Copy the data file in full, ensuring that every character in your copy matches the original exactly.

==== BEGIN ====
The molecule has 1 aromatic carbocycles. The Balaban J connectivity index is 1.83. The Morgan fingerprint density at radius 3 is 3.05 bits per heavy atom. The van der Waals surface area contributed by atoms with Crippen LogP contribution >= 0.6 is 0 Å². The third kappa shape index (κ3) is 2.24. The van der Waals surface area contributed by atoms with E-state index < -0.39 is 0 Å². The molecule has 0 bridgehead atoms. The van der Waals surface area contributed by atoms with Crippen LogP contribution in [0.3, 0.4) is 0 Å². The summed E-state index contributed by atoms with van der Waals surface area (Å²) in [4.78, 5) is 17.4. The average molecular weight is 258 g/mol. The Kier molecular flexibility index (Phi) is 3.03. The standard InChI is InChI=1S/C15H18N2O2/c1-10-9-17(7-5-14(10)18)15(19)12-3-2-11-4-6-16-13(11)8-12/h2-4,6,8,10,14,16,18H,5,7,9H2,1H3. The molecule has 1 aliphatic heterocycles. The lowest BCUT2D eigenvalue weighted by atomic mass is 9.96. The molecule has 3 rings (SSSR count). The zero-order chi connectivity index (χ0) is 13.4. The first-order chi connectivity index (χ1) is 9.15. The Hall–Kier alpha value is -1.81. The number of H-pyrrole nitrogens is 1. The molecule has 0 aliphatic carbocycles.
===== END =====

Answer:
The molecule has 1 aromatic carbocycles. The Balaban J connectivity index is 1.83. The Morgan fingerprint density at radius 3 is 3.05 bits per heavy atom. The van der Waals surface area contributed by atoms with Crippen LogP contribution >= 0.6 is 0 Å². The third kappa shape index (κ3) is 2.24. The van der Waals surface area contributed by atoms with E-state index < -0.39 is 0 Å². The molecule has 0 bridgehead atoms. The van der Waals surface area contributed by atoms with Crippen LogP contribution in [0.3, 0.4) is 0 Å². The summed E-state index contributed by atoms with van der Waals surface area (Å²) in [4.78, 5) is 17.4. The average molecular weight is 258 g/mol. The Kier molecular flexibility index (Phi) is 3.03. The standard InChI is InChI=1S/C15H18N2O2/c1-10-9-17(7-5-14(10)18)15(19)12-3-2-11-4-6-16-13(11)8-12/h2-4,6,8,10,14,16,18H,5,7,9H2,1H3. The molecule has 1 aliphatic heterocycles. The lowest BCUT2D eigenvalue weighted by atomic mass is 9.96. The molecule has 3 rings (SSSR count). The zero-order chi connectivity index (χ0) is 13.4. The first-order chi connectivity index (χ1) is 9.15. The Hall–Kier alpha value is -1.81. The number of H-pyrrole nitrogens is 1. The molecule has 0 aliphatic carbocycles.